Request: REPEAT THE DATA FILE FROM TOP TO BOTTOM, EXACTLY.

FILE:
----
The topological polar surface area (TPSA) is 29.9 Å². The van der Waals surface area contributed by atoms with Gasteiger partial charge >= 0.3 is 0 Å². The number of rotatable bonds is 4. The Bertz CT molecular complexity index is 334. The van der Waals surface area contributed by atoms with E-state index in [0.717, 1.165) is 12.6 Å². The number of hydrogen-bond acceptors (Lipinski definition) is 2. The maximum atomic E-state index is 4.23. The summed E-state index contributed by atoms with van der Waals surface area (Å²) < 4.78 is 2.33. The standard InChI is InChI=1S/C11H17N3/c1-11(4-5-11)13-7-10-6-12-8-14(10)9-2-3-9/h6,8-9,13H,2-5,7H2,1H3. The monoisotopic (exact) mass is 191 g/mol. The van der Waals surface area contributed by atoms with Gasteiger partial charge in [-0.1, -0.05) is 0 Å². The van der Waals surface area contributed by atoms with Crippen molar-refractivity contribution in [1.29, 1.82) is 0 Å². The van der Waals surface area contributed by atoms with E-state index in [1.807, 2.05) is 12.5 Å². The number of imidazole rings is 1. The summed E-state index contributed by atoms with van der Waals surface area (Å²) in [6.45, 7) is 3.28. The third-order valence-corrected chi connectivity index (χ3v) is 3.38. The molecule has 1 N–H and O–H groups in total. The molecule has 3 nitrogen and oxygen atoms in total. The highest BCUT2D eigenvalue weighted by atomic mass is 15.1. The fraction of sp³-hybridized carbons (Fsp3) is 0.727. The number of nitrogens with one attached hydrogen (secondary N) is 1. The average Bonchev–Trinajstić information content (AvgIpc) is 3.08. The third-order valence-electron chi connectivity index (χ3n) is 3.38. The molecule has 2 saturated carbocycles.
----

The topological polar surface area (TPSA) is 29.9 Å². The van der Waals surface area contributed by atoms with Gasteiger partial charge >= 0.3 is 0 Å². The number of rotatable bonds is 4. The Bertz CT molecular complexity index is 334. The van der Waals surface area contributed by atoms with E-state index in [0.717, 1.165) is 12.6 Å². The number of hydrogen-bond acceptors (Lipinski definition) is 2. The maximum atomic E-state index is 4.23. The summed E-state index contributed by atoms with van der Waals surface area (Å²) < 4.78 is 2.33. The standard InChI is InChI=1S/C11H17N3/c1-11(4-5-11)13-7-10-6-12-8-14(10)9-2-3-9/h6,8-9,13H,2-5,7H2,1H3. The monoisotopic (exact) mass is 191 g/mol. The van der Waals surface area contributed by atoms with Gasteiger partial charge in [-0.1, -0.05) is 0 Å². The van der Waals surface area contributed by atoms with Crippen molar-refractivity contribution in [1.29, 1.82) is 0 Å². The van der Waals surface area contributed by atoms with E-state index in [1.807, 2.05) is 12.5 Å². The number of imidazole rings is 1. The summed E-state index contributed by atoms with van der Waals surface area (Å²) in [6.45, 7) is 3.28. The third-order valence-corrected chi connectivity index (χ3v) is 3.38. The molecule has 1 N–H and O–H groups in total. The molecule has 3 nitrogen and oxygen atoms in total. The highest BCUT2D eigenvalue weighted by atomic mass is 15.1. The fraction of sp³-hybridized carbons (Fsp3) is 0.727. The number of nitrogens with one attached hydrogen (secondary N) is 1. The average Bonchev–Trinajstić information content (AvgIpc) is 3.08. The third-order valence-electron chi connectivity index (χ3n) is 3.38. The molecule has 2 saturated carbocycles.